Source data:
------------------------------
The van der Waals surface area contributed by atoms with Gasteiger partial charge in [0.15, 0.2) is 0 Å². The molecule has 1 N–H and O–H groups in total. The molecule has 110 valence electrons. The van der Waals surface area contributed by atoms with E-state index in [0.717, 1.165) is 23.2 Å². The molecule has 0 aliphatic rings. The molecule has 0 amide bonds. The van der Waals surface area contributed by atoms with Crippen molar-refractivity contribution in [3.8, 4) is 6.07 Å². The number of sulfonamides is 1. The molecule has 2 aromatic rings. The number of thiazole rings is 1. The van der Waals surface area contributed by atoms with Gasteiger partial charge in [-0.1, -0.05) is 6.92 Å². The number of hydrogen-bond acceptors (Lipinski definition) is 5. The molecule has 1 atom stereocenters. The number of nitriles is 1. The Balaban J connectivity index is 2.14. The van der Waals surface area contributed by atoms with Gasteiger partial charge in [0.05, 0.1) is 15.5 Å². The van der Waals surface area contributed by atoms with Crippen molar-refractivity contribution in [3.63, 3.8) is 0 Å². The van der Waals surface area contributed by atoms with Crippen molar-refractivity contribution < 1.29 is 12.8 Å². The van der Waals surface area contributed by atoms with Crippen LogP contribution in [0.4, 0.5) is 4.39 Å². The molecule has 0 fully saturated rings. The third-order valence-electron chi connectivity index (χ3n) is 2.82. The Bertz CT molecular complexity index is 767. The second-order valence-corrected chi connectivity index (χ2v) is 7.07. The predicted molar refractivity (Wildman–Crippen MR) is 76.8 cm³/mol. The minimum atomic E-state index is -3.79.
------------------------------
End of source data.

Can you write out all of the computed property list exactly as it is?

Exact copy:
The van der Waals surface area contributed by atoms with Gasteiger partial charge in [0.15, 0.2) is 0 Å². The molecule has 1 N–H and O–H groups in total. The molecule has 110 valence electrons. The van der Waals surface area contributed by atoms with E-state index in [0.717, 1.165) is 23.2 Å². The molecule has 0 aliphatic rings. The molecule has 0 amide bonds. The van der Waals surface area contributed by atoms with Crippen molar-refractivity contribution in [3.8, 4) is 6.07 Å². The number of sulfonamides is 1. The molecule has 2 aromatic rings. The number of thiazole rings is 1. The van der Waals surface area contributed by atoms with Gasteiger partial charge in [-0.1, -0.05) is 6.92 Å². The number of hydrogen-bond acceptors (Lipinski definition) is 5. The molecule has 1 atom stereocenters. The number of nitriles is 1. The Balaban J connectivity index is 2.14. The van der Waals surface area contributed by atoms with Gasteiger partial charge in [0.05, 0.1) is 15.5 Å². The van der Waals surface area contributed by atoms with Crippen molar-refractivity contribution in [3.63, 3.8) is 0 Å². The van der Waals surface area contributed by atoms with Crippen molar-refractivity contribution < 1.29 is 12.8 Å². The van der Waals surface area contributed by atoms with Crippen LogP contribution in [0.4, 0.5) is 4.39 Å². The molecule has 0 fully saturated rings. The third-order valence-electron chi connectivity index (χ3n) is 2.82. The Bertz CT molecular complexity index is 767. The second-order valence-corrected chi connectivity index (χ2v) is 7.07. The predicted molar refractivity (Wildman–Crippen MR) is 76.8 cm³/mol. The minimum atomic E-state index is -3.79.